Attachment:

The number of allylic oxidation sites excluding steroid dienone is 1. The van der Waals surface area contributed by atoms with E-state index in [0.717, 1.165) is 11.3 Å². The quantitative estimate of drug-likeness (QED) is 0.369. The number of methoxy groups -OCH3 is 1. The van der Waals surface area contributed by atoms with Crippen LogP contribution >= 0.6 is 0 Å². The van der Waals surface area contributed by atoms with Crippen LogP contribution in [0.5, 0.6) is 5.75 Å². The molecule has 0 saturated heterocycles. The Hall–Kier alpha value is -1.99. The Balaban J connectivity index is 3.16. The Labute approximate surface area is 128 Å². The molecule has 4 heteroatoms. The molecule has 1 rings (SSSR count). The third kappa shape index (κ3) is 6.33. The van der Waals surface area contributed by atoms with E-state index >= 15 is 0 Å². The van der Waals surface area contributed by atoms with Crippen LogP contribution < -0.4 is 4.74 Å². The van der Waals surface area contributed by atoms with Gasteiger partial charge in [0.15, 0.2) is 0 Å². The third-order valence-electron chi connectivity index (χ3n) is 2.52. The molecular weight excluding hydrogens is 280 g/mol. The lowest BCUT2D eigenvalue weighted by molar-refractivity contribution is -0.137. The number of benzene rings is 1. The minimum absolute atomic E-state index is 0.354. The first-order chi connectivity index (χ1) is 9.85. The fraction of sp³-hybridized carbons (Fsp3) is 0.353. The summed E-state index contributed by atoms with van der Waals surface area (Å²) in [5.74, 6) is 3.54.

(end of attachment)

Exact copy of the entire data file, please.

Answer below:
The number of allylic oxidation sites excluding steroid dienone is 1. The van der Waals surface area contributed by atoms with E-state index in [0.717, 1.165) is 11.3 Å². The quantitative estimate of drug-likeness (QED) is 0.369. The number of methoxy groups -OCH3 is 1. The van der Waals surface area contributed by atoms with Crippen LogP contribution >= 0.6 is 0 Å². The van der Waals surface area contributed by atoms with Crippen LogP contribution in [0.5, 0.6) is 5.75 Å². The molecule has 0 saturated heterocycles. The Hall–Kier alpha value is -1.99. The Balaban J connectivity index is 3.16. The Labute approximate surface area is 128 Å². The molecule has 4 heteroatoms. The molecule has 1 rings (SSSR count). The third kappa shape index (κ3) is 6.33. The van der Waals surface area contributed by atoms with E-state index >= 15 is 0 Å². The van der Waals surface area contributed by atoms with Crippen LogP contribution < -0.4 is 4.74 Å². The van der Waals surface area contributed by atoms with Gasteiger partial charge in [0.15, 0.2) is 0 Å². The third-order valence-electron chi connectivity index (χ3n) is 2.52. The molecular weight excluding hydrogens is 280 g/mol. The lowest BCUT2D eigenvalue weighted by molar-refractivity contribution is -0.137. The number of benzene rings is 1. The minimum absolute atomic E-state index is 0.354. The first-order chi connectivity index (χ1) is 9.85. The fraction of sp³-hybridized carbons (Fsp3) is 0.353. The summed E-state index contributed by atoms with van der Waals surface area (Å²) in [5.74, 6) is 3.54.